Yan, Sen, Hua, Bin, Bao, Zhengyu, Yang, John, Liu, Chongxuan, & Deng, Baolin. Uranium(VI) Reduction by Nanoscale Zerovalent Iron in Anoxic Batch Systems. United States. doi:10.1021/es9036308.
Yan, Sen, Hua, Bin, Bao, Zhengyu, Yang, John, Liu, Chongxuan, and Deng, Baolin. 2010. "Uranium(VI) Reduction by Nanoscale Zerovalent Iron in Anoxic Batch Systems". United States. doi:10.1021/es9036308.
@article{osti_993664,
title = {Uranium(VI) Reduction by Nanoscale Zerovalent Iron in Anoxic Batch Systems},
author = {Yan, Sen and Hua, Bin and Bao, Zhengyu and Yang, John and Liu, Chongxuan and Deng, Baolin},
abstractNote = {This study investigated the influences of pH, bicarbonate, and calcium on U(VI) adsorption and reduction by synthetic nanosize zero valent iron (nano Fe0) particles under an anoxic condition. The results showed that about 87.1%, 82.7% and 78.3% of U(VI) could be reduced within 96 hours in the presence of 10 mM bicarbonate at pHs 6.92, 8.03 and 9.03, respectively. The rates of U(VI) reduction and adsorption by nano Fe0, however, varied significantly with increasing pH and concentrations of bicarbonate and/or calcium. Solid phase analysis by X-ray photoelectron spectroscopy confirmed the formation of UO2 and iron (hydr)oxides as a result of the redox interactions between adsorbed U(VI) and nano Fe0. This study highlights the potential important role of groundwater chemical composition in controlling the rates of U(VI) reductive immobilization using nano Fe0 in subsurface environments.},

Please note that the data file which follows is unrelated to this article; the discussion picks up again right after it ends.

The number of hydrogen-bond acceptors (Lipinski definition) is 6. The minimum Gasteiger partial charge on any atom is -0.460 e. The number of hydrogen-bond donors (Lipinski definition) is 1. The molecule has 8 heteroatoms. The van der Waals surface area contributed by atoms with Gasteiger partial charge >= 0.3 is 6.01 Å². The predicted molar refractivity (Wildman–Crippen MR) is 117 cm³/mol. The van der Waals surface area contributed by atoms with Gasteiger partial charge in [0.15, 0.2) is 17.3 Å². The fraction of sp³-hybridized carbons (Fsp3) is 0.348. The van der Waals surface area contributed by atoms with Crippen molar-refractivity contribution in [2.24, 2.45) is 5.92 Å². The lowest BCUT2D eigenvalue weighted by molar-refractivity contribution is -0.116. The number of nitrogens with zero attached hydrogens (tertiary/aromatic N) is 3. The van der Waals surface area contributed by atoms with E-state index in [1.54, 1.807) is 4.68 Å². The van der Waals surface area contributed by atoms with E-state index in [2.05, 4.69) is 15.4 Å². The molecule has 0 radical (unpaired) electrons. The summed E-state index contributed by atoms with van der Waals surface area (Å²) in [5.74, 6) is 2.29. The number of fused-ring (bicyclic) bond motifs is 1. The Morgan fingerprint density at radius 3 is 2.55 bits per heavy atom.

doi = {10.1021/es9036308},
journal = {Environmental Science & Technology, 44(20):7783-7789},
number = 20,
volume = 44,
place = {United States},
year = 2010,
month =
}